The National Treasury Employees Union (NTEU) has a reputation in the federal labor relations community as a union that is often successful by forcing agencies into court and advancing innovative legal arguments to advance their point of view. But, as with any gambler, it is possible to lose big cases as well as win them. In a new case decision from the DC Circuit, the gamble backfired and, no doubt, the Customs negotiators are reveling in the vindication of the hard bargaining stance they took in facing down the NTEU legal juggernaut.
For readers who may still be wondering if labor-management "partnerships" advocated by President Clinton are dead, NTEU v. FLRA (No. 04-1137) may help make up your mind.
Under the concept of partnership, agencies were told to negotiate on "permissive" topics of bargaining. A permissive topic is one on which an agency does not have to negotiate with a labor union if it does not wish to do so. During the partnership era, a number of agencies embraced the partnership concept and expanded agreements with unions representing federal employees. In at least some cases, agencies did not like the results of these arrangements. In one of these cases, the Customs Service (which is now part of the Department of Homeland Security) reached agreement with the National Treasury Employees Union (NTEU) on the assignment of Customs inspectors.
The agreement between NTEU and Customs required the agency to negotiate with the union whenever a shift change was made. The agreement also resulted in the agency spending large amounts of money on overtime pay for inspectors.
When an executive order was issued by President Bush ending the requirement for agencies to bargain on permissive topics, Customs told the union it was rescinding agreements based on permissive topics of bargaining. One such agreement concerned the assignment of work to inspectors which the agency had concluded was not very efficient and was also expensive.
It told the NTEU that it was going to issue a new policy and rescind the agreement on assignment of work to Customs inspectors. The union was invited to submit its proposals for this new agreement. The union apparently liked the current agreement, which, among other things, resulted in paying more overtime to Customs employees. As a result, the union would not agree to bargain on the new agreement but, instead, wanted to simultaneously negotiate an entirely new national labor agreement.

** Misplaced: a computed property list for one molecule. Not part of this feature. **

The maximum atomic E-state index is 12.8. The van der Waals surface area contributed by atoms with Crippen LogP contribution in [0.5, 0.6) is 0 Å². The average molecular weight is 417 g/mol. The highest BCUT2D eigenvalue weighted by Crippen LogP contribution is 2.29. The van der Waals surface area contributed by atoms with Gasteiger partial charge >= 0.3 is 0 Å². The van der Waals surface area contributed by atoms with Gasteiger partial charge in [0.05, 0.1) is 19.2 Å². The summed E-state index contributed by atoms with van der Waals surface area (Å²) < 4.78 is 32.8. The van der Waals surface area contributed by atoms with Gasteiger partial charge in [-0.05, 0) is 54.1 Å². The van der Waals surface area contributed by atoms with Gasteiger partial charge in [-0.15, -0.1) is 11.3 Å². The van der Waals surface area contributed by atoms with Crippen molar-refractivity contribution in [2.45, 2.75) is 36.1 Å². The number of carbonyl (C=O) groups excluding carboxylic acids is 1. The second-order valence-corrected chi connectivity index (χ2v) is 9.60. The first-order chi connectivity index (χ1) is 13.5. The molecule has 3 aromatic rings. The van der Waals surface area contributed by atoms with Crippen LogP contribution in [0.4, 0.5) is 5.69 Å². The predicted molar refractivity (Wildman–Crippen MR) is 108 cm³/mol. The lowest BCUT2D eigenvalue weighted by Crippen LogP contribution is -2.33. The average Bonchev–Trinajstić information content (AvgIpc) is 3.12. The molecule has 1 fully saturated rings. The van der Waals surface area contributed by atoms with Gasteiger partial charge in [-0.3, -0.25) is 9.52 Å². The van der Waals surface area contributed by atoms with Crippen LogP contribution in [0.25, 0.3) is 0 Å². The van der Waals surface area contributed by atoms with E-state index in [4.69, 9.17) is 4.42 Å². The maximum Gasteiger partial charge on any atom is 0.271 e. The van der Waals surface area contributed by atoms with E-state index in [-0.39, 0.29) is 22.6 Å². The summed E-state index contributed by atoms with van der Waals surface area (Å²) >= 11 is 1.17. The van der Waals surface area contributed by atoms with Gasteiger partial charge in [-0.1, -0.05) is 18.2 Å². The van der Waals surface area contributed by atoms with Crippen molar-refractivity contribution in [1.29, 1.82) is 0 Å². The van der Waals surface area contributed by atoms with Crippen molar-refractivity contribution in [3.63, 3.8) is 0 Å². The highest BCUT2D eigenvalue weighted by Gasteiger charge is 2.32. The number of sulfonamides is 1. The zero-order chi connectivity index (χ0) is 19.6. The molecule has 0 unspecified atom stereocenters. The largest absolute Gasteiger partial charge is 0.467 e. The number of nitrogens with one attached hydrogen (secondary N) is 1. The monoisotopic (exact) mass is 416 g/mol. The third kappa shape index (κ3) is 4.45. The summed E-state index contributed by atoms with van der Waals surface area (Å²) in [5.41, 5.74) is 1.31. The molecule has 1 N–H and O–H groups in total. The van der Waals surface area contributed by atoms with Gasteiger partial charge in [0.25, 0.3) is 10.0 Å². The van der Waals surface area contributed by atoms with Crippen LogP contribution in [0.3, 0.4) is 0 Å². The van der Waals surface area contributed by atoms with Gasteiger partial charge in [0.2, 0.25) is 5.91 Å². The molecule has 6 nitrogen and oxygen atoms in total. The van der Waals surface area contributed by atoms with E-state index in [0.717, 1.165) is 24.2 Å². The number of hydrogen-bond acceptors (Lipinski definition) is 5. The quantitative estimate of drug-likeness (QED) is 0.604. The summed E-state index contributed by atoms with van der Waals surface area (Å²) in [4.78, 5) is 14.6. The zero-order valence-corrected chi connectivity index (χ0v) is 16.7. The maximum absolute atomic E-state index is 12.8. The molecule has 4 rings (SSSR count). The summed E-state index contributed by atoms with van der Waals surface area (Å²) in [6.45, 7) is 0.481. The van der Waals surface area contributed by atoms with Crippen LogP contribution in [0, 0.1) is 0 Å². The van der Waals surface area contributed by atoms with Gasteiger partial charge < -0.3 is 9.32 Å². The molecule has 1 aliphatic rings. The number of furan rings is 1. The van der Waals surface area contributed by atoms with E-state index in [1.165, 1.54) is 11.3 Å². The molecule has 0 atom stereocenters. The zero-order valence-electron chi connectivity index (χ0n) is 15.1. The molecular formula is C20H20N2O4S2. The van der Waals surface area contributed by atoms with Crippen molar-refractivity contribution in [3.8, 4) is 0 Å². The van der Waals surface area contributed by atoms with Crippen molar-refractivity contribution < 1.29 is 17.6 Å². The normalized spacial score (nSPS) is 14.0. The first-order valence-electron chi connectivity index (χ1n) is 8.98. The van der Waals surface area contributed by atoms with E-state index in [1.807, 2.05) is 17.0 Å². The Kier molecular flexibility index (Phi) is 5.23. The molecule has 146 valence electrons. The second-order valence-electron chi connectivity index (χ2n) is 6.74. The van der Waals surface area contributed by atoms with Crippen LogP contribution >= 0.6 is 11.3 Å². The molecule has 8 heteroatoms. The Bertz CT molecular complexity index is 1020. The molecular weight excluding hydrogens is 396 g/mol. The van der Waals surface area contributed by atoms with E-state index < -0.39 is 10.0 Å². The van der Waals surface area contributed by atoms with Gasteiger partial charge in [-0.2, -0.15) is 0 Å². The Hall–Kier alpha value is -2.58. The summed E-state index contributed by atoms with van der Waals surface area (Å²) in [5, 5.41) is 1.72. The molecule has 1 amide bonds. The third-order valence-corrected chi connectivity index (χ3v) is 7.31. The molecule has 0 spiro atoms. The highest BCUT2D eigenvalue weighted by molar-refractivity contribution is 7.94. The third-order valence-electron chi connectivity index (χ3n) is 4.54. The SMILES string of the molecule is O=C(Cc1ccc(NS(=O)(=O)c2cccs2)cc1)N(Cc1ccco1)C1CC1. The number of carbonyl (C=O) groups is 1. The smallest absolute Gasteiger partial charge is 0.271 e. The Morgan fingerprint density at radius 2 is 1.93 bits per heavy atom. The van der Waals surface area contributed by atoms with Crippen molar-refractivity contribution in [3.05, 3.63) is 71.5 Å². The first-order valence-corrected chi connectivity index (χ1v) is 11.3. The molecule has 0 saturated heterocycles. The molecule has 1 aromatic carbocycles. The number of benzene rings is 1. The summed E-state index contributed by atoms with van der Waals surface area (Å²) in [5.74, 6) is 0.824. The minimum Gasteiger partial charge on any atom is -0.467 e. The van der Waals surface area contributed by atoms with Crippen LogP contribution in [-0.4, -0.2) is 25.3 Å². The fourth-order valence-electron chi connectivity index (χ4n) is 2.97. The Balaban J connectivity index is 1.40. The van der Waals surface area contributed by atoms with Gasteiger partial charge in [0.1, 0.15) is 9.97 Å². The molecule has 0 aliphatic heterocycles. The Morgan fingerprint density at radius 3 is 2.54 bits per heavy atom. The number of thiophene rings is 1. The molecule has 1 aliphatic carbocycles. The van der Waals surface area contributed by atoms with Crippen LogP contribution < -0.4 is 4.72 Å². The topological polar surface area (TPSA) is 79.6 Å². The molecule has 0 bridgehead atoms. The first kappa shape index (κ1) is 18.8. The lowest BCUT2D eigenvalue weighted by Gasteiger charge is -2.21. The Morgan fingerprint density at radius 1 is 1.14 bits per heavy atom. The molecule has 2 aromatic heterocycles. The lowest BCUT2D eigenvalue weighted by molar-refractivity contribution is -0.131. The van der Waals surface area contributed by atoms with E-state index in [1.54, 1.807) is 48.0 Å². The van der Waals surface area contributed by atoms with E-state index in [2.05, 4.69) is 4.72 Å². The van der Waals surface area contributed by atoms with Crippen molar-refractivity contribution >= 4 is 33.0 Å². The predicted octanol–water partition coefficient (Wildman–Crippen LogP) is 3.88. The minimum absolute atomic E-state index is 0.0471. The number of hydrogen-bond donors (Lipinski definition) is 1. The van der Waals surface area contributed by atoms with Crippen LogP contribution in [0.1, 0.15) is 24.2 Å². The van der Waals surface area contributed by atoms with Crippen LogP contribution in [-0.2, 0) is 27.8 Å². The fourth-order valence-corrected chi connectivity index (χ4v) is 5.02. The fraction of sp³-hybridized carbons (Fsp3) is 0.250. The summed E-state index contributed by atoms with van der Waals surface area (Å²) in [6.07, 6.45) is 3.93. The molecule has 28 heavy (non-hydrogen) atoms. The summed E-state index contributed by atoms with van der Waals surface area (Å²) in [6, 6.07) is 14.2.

One immediate result of this approach would be to delay, perhaps for several years, the changes desired by Customs on work assignment.
So, no longer bound by the restraints of trying to work in partnership with the union that represented Customs Inspectors, the agency implemented its new policy with regard to the assignment of work for Customs inspectors in October 2001. The union challenged the agency’s actions. The case wound its way through the administrative appeals processes and, some four years later, ended up in federal court.
The Court of Appeals for the District of Columbia Circuit heard the case and has now issued its decision. That decision upheld the actions taken by Customs to ditch the partnership arrangement on work assignment for inspectors.
The case turned on the issue of whether the union could insist the agency negotiate on ground rules under these circumstances. The ground rule the union proposed was that the agency would have to negotiate on the national labor agreement as well as the agreement regarding work assignment to Customs inspectors.
The court upheld the Federal Labor Relations Authority decision which concluded the agency did not have to bargain on a permissive topic and was within its rights to unilaterally implement the new agreement for inspectors.
In effect, by trying to slow down the changes to the policy on work assignment, and insisting the agency bargain on the entire agreement, the union waived its right to bargain and the agency was free to make unilateral changes to the work assignment policy.
The decision is significant and may well have ramifications throughout government. Keep in mind that this decision was not an interpretation of the new human resources policies that will soon go into effect for the Department of Homeland Security. It was issued under the provisions of the Civil Service Reform Act of 1978. Other agencies that also made agreements under the Clinton partnership executive order will undoubtedly be looking over this case to determine how it applies to their agreements as well.
In what may have made a bad day worse, and an illustration of how important this case was to the parties, the court added an unusual admonishment in a footnote: "NTEU is a frequent litigant in our court and its counsel is cautioned against trying to lead us astray in the future."
You can download the complete June 8th decision in NTEU v. FLRA (No. 04-1137) right here.